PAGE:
I had to learn the hard way. That’s not unusual for me. Whatever the goal, I tend to put my head down and plow towards it. Sometimes, my aggressive approach leads to the expected success of my desired outcome. Other times, I break what I’m trying to build. As I did with my dream of turning my eldest daughter into a passionate hunter at a very young age.
The memory of Bailee’s first turkey hunt is as vivid now as it was the day it happened seven years ago. We had been sitting in a blind on the edge of a picked bean field, back in a finger surrounded by woods on three sides. Turkeys roost all around the field and often fly down into it at first light. They didn’t that morning. The wind was ferocious. Howling steadily with gusts that had to be reaching 30 mph. It was deafening, so we never heard a gobble. We hadn’t seen any birds, either. With nothing happening, Bailee grew bored in the blind. I needed a new plan.
There’s a large pasture on the backside of this property. I had feeling we could catch a gobbler out in the green field doing his thing. We left the blind and slipped through the woods towards the back of the property. Once in view, I couldn’t believe the luck. A band of five jakes were messing around 100 yards out. I quickly situated Bailee at the base of a cedar tree and propped her gun up on a limb.
We were right on the edge of the woods. The jakes had no idea we were there. About 15-yards out in the field is swale. Bailee couldn’t see over its lip while sitting down. She held her gun ready and looked to me for guidance. To cut through the howling wind, I hit a box call pretty hard. Those birds started running right to us. I dropped down behind Bailee. Almost instantly, there were a bunch of red heads peaking up from the swale. When the first bird came over the top, Bailee pounded him. Then the tears started rolling.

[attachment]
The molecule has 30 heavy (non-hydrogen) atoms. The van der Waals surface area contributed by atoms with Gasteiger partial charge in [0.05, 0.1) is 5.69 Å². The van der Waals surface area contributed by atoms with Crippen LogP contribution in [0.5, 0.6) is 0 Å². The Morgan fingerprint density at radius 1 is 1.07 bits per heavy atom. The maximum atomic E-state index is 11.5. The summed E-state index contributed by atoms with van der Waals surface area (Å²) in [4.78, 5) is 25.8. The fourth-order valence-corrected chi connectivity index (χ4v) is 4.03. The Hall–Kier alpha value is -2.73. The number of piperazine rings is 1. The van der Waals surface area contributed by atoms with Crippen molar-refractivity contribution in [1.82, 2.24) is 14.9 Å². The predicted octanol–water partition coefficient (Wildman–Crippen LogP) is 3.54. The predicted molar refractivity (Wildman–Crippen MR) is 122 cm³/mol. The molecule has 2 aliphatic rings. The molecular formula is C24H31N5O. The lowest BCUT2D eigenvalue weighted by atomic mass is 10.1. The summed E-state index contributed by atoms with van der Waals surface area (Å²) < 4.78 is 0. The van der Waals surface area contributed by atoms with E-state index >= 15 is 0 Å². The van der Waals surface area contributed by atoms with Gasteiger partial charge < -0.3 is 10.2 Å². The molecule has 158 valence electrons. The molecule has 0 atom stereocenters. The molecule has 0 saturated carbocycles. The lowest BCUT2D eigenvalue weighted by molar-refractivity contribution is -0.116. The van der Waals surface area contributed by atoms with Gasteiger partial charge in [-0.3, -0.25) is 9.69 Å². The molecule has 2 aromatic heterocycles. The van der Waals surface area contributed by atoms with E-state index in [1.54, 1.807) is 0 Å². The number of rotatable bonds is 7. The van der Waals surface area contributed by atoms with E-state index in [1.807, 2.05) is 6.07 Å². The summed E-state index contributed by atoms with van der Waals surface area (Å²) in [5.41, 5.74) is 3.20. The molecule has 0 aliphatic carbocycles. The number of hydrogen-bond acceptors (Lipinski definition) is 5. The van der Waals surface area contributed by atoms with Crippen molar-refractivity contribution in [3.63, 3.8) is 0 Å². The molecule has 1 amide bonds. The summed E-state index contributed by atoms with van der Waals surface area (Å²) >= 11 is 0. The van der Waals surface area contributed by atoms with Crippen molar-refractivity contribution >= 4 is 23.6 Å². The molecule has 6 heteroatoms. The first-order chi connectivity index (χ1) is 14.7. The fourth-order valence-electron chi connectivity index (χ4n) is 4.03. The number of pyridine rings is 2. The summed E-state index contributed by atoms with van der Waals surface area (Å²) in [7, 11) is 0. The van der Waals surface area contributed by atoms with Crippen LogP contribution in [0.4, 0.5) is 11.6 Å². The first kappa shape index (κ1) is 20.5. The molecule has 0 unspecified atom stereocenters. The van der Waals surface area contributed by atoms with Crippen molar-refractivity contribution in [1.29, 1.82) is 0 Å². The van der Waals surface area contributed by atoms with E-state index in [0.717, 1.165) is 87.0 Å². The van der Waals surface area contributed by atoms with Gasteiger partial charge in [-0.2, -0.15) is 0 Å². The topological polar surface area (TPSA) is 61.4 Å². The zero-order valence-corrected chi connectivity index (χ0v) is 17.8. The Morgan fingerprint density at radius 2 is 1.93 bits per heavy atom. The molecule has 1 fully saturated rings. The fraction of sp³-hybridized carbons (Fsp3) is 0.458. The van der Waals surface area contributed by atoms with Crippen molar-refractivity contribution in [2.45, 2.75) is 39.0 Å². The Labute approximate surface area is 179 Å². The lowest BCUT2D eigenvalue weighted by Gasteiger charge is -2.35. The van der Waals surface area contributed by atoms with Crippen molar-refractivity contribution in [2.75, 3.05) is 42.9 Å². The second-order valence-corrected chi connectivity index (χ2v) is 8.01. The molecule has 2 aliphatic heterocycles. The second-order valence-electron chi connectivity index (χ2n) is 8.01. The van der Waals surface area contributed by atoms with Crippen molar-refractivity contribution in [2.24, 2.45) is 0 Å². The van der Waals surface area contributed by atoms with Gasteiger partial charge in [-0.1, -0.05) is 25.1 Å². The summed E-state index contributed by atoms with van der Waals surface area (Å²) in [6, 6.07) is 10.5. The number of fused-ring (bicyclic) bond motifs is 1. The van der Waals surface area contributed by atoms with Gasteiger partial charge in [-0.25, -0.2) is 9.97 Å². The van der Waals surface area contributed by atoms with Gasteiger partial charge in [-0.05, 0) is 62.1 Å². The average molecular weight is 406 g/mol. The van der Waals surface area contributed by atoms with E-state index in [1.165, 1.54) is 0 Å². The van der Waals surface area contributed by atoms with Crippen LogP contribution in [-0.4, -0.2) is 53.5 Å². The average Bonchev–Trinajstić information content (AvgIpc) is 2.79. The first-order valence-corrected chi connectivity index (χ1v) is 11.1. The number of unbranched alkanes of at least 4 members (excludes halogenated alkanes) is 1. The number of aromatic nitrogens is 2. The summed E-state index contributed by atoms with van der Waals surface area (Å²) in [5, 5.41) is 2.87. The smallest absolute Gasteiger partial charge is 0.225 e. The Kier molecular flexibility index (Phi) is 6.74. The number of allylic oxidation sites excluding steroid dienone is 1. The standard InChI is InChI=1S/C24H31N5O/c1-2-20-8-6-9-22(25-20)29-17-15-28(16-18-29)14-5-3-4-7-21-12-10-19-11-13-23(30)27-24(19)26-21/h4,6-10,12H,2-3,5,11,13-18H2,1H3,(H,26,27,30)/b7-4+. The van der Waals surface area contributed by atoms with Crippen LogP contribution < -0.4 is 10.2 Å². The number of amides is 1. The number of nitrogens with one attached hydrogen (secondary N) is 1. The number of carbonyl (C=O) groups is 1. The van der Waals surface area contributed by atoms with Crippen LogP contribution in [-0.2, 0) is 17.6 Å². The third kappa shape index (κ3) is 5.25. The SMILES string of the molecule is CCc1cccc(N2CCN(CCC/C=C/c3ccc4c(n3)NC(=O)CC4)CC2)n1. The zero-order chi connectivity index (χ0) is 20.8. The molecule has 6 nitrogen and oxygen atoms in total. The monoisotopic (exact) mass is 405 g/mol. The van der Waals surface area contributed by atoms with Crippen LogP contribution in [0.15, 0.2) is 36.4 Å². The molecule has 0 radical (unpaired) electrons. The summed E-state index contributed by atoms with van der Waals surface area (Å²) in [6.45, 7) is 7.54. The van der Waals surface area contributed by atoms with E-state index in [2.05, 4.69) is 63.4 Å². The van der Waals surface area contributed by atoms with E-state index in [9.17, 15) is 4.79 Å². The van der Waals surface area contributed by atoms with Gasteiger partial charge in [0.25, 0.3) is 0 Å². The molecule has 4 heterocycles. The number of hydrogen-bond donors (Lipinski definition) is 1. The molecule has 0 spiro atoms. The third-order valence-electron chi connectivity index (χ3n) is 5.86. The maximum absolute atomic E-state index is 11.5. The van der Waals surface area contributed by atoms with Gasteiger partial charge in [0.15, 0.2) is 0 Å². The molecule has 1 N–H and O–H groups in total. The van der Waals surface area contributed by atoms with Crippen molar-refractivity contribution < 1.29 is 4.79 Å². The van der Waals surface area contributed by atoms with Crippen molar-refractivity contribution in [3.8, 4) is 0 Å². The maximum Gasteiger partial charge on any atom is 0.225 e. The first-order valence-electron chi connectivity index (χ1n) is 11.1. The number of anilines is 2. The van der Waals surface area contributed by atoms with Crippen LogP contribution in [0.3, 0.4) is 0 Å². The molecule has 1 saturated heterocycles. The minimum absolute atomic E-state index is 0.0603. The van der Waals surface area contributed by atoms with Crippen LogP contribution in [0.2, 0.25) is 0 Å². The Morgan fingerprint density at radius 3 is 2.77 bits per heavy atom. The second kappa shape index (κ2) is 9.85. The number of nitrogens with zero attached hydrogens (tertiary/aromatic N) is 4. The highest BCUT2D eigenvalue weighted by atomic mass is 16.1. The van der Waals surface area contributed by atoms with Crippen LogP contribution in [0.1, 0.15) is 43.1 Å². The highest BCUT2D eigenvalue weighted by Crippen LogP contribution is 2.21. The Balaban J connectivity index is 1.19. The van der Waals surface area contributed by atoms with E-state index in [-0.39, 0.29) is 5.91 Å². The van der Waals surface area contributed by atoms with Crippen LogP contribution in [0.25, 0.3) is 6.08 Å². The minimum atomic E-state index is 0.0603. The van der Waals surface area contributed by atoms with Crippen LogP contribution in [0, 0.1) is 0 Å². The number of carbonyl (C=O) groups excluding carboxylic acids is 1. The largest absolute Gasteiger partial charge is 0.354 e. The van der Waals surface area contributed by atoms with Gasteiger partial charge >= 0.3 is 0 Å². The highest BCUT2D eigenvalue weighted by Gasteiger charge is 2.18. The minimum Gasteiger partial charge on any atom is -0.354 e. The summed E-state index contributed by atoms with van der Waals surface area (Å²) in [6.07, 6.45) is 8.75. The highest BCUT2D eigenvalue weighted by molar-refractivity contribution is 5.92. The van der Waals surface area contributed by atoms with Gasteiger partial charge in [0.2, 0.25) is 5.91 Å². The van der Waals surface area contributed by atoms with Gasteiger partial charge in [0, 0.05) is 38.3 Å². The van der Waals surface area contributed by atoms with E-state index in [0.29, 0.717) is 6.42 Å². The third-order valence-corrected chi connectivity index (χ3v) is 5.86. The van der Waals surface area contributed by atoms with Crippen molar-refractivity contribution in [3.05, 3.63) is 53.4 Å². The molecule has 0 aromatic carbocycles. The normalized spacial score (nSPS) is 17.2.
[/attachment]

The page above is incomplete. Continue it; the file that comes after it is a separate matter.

The shotgun she used is a single shot 20-gauge that we had won at a Nation Wild Turkey Federation banquet. She had shot it a number of times using a Lead Sled to eliminate the recoil. I assumed with the excitement of the moment and her adrenaline flowing, she wouldn’t feel the kick. I was wrong. It hurt her and it scared her, and I knew right away I had made a mistake.
After soothing her for a few moments and wiping away tears, she was excited about her first turkey. We took pictures, and she was showered with praise, so she was happy. But the damage had been done by the shoulder blast. Plus, she killed one on her very first hunt. Those two factors combined, started her distancing from hunting. For the next few years, she didn’t show much interest, until she just started saying flat out she didn’t want to go. It was real hard for me to accept.
Time heals all wounds, and a first boyfriend who likes to hunt and fish may have had something to do with it, but all of a sudden, my now teenage daughter is interested in hunting again. When she told me she wanted to youth hunt this spring, it was everything I could do to keep from trying to attempt a backflip.
Saturday morning of the youth season seemed to be a set up for failure. The temperature had dropped 40 degrees from the day before, and Bailee, who was hunting in yoga pants and a sweatshirt was obviously freezing. She had crawled inside her sweatshirt like it was a blanket. As badly as I wanted to stay put and wait on the gobbler we’d heard hammering on the roost to make his way too us, I knew she was miserable and this was my opportunity to show her I was more concerned with her comfort than I was with killing a turkey. She was trying to tough it out, but when I asked her if she wanted to go, she immediately said yes.
Sunday morning was just as cold, but we were dressed for it. The problem on Sunday was we never heard a bird gobble. The cold front had them shut down. But we were comfortable and warm in our blind. Things were good. I’d occasionally throw out a sequence on a box call, then sit back and watch the field. When I heard “dad, dad, right there,” my heart skipped a beat. I pulled up my binoculars to confirm what I already knew. Two jakes were making their way to us.
The larger of the two put on a show. He never gobbled, but he sure danced. All fanned out and strutting his way towards us like a country line dancer slipping across the floor to his lady. They were in range long before Bailee pulled the trigger. I told her whenever she was ready to go ahead. She said, “Base of the neck, right?” I said, “Yes,” and she crumpled him on the spot.
Seven years was a long time to wait, but my girl has come back to it. Her smile and laughter were heartwarming. I could tell she was genuinely excited. I pushed too hard when she was young. I didn’t mean to, but I did. I learned the hard way. But by relaxing and not pressuring her to hunt, the seed that was planted years ago, has sprouted and she’s come back to it on her own schedule. I hope the passion is here to stay.
See you down the trail…
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